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How Motown and ‘The Big Chill’ Revolutionized the Music and Advertising Industries

Motown Records stumbled into the 1980s from the ‘70s, watching its greatest hitmakers return to the charts via other labels — Diana Ross at RCA, Marvin Gaye at Columbia and, of course, Michael Jackson and his brothers at Epic. Its fortunes perked up a bit in 1982 with hits from Lionel Richie and DeBarge, but overall, the label was on a downhill slide from its glory days.

Then came 1983.

That year saw two significant events restore interest in Motown and its peerless catalog (and fatten its bank balance) that would resonate for decades — and would also affect the way film, television and music intersect.

May 1983 saw the debut of NBC’s Emmy-winning “Motown 25: Yesterday, Today, Forever.” The show was watched by 34 million viewers and introduced Jackson’s moonwalk to the world — cementing his status as the world’s biggest superstar — but it also had a huge impact on the legendary Motown quintet the Temptations. The group’s duel format with the Four Tops was one of the show’s centerpieces, and was an element the Temps and Four Tops would take on the road for decades to come. Meanwhile, the Temps’ former lead singers, David Ruffin and Eddie Kendricks, revived their Motown hits with an assist from Daryl Hall & John Oates a year later and became a steady touring machine.

But more significantly for the label and its catalog, September 1983 saw the release of “The Big Chill,” a film laser-targeted at the Baby Boomer generation that included nine songs from Motown’s glory days. Lawrence Kasdan’s picture ran in theaters for a little more than four months, grossing $56.3 million — and the Motown-released soundtrack was just as popular as the film. The soundtrack reached gold status — half a million shipped — in three months, went platinum (a million) within six months and was certified six-times platinum in 1998. Three years after its release, it passed “Saturday Night Fever” to become the longest-charting contemporary soundtrack in history; it would stay on the  album chart for 161 weeks, peaking at No. 17. In 1985, long after “The Big Chill” was out of theaters, the only soundtracks that sold more copies were “Beverly Hills Cop” and “Purple Rain.”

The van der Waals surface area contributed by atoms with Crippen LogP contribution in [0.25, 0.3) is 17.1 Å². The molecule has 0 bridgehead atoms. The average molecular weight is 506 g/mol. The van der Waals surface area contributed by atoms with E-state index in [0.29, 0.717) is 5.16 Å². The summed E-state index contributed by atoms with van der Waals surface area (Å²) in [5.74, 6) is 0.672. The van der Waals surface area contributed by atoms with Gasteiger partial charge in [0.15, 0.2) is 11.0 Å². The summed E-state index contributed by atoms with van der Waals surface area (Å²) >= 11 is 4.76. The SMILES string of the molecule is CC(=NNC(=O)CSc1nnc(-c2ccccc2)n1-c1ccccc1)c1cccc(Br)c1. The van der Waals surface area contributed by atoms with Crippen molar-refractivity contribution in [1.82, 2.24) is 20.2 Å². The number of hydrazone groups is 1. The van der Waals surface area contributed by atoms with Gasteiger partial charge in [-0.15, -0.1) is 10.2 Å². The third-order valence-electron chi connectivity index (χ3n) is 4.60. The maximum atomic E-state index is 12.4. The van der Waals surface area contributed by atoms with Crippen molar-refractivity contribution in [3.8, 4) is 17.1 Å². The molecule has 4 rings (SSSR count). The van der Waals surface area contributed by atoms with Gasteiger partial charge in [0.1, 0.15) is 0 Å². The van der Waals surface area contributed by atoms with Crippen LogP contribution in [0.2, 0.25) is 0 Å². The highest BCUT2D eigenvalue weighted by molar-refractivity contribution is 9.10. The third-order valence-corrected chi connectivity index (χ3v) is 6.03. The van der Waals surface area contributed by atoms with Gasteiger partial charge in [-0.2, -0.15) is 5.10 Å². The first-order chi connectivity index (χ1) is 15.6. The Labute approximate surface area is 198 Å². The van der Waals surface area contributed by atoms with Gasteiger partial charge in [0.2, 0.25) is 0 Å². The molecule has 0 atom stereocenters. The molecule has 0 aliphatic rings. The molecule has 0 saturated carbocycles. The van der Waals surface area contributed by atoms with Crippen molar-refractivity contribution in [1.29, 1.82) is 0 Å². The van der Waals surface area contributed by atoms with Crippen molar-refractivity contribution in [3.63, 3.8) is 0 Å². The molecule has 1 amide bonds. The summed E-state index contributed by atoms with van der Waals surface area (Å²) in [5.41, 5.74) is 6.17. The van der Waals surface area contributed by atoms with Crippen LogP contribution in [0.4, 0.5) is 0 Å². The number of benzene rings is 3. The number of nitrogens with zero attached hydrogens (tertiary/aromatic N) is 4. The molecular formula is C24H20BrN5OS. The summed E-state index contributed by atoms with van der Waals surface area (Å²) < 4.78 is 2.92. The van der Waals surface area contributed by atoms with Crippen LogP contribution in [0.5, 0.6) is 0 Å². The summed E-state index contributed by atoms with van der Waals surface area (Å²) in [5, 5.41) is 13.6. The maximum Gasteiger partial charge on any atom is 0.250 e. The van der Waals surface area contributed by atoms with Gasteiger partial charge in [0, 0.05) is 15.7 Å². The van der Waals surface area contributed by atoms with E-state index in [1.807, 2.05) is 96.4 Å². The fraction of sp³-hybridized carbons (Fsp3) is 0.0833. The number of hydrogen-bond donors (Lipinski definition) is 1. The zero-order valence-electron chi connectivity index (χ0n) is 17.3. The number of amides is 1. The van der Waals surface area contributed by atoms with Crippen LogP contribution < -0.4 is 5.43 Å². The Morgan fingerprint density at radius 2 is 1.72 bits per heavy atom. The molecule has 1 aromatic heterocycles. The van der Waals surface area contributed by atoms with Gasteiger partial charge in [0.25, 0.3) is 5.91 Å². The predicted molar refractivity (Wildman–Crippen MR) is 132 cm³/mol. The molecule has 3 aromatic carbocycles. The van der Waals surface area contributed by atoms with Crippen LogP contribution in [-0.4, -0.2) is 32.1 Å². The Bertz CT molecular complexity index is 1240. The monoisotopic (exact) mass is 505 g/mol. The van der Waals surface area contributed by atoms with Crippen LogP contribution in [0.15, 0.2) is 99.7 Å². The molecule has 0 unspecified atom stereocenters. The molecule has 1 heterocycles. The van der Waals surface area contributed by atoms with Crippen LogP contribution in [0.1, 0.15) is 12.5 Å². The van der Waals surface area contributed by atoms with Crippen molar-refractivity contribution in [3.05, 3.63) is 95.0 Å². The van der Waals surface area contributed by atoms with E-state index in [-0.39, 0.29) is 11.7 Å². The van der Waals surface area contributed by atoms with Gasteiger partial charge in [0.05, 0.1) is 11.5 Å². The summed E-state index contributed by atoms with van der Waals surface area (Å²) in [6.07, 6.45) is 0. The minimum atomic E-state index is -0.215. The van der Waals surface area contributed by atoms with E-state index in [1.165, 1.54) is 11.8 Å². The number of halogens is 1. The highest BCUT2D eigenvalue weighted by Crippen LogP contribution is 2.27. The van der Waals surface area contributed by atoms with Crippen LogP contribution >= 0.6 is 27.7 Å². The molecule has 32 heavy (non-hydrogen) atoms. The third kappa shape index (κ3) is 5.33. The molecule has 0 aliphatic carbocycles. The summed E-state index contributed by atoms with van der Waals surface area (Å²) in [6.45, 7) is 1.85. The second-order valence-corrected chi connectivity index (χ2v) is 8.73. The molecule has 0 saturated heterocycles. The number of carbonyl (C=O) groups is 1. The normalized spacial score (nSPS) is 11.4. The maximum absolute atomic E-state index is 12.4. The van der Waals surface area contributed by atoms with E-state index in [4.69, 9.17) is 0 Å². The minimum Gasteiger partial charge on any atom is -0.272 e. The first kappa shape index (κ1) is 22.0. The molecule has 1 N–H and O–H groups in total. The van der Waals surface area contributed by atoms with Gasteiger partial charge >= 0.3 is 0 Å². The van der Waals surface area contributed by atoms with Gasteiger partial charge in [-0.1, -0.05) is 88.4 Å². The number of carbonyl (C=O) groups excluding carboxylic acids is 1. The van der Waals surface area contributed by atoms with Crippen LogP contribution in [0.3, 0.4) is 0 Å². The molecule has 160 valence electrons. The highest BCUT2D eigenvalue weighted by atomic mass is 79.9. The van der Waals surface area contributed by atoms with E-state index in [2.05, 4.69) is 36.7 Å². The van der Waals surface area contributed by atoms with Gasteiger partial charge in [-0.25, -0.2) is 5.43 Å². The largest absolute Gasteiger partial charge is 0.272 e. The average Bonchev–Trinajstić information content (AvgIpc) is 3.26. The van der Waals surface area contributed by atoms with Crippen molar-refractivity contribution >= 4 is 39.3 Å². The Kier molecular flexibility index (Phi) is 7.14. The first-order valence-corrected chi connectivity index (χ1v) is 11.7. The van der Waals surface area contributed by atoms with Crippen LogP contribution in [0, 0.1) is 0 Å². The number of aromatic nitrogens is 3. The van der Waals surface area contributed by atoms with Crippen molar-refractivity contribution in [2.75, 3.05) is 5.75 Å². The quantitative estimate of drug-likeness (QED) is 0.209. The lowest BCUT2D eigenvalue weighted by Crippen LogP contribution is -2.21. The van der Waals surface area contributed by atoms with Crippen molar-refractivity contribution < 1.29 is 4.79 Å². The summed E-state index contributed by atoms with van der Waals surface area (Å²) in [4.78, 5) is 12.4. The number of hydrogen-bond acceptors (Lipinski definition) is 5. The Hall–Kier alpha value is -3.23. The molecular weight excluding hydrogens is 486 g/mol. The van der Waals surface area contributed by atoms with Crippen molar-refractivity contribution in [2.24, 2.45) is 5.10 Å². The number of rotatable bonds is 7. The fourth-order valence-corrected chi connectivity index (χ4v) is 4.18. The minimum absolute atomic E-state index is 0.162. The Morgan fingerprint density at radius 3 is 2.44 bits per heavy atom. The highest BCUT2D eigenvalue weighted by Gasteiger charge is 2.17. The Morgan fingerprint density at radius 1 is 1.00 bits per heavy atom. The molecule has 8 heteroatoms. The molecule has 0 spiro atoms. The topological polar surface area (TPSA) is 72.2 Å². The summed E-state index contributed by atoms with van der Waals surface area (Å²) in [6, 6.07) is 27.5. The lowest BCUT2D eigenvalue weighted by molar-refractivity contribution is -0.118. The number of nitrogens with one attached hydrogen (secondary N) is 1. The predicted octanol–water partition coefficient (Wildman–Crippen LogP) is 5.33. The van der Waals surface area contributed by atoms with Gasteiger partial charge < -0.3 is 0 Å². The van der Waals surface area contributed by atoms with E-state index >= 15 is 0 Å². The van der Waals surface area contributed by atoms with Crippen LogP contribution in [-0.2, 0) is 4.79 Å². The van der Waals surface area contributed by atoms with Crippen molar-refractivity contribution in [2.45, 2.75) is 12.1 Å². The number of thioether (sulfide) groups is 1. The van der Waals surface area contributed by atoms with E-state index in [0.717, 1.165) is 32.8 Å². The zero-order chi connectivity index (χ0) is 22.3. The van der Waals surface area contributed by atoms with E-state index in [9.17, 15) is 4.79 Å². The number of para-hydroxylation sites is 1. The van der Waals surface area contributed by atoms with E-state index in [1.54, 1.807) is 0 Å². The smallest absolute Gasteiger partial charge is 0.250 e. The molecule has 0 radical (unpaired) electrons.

But even more so, it was a game-changer for advertising, and film and TV. Producers started to take a hard look at how nostalgia could play in a contemporary setting with music as a driver, using original recordings rather than sound-alikes and rewrites. Before long, advertisers were turning to oldies to sell sneakers and automobiles, with Lincoln-Mercury driving the effort by featuring the music of the Four Tops, Marvin Gaye, the Temptations and Martha & the Vandellas.

For the first time in a long while, an ad could even create a hit record: In 1986, “I Heard it Through the Grapevine” was introduced to a new audience via the fictional, animated R&B covers “group” the California Raisins, which was originally created as an advertising vehicle for the raisin industry but ended up releasing four albums.

In the wake of the film’s success, even album rock radio started shifting toward older tracks such as the ones the film revived, such as the Rolling Stones’ “You Can’t Always Get You Want” and Procol Harum’s “A Whiter Shade of Pale” — a move that arguably could be called the dawn of classic-rock radio. Oldies radio, too, was on an upward swing as a genre — K-Earth’s first year strictly devoted to classics to the ‘60s and early ‘70s was 1985 — and the soundtrack expanded the number of Temptations, Marvin Gaye and Smokey Robinson songs in the radio repertoire.

And all across America, nightclubs were getting in on the thirst for the Sound of Young America as “Motown Nights” sprang up across the country, especially in the boomer-heavy suburbs.

It also certainly didn’t hurt that Phil Collins, Soft Cell and the duo of David Bowie & Mick Jagger had hits with Motown classics in the first half of the ‘80s, further solidifying the enduring appeal of the material.

Five years after “The Big Chill’s” debut, Gordy sold the label to MCA for $61 million. Richie and Stevie Wonder were its hottest stars, but there’s little question that the catalog is the crown jewel — due in no small part to “The Big Chill” and “Motown 25.”

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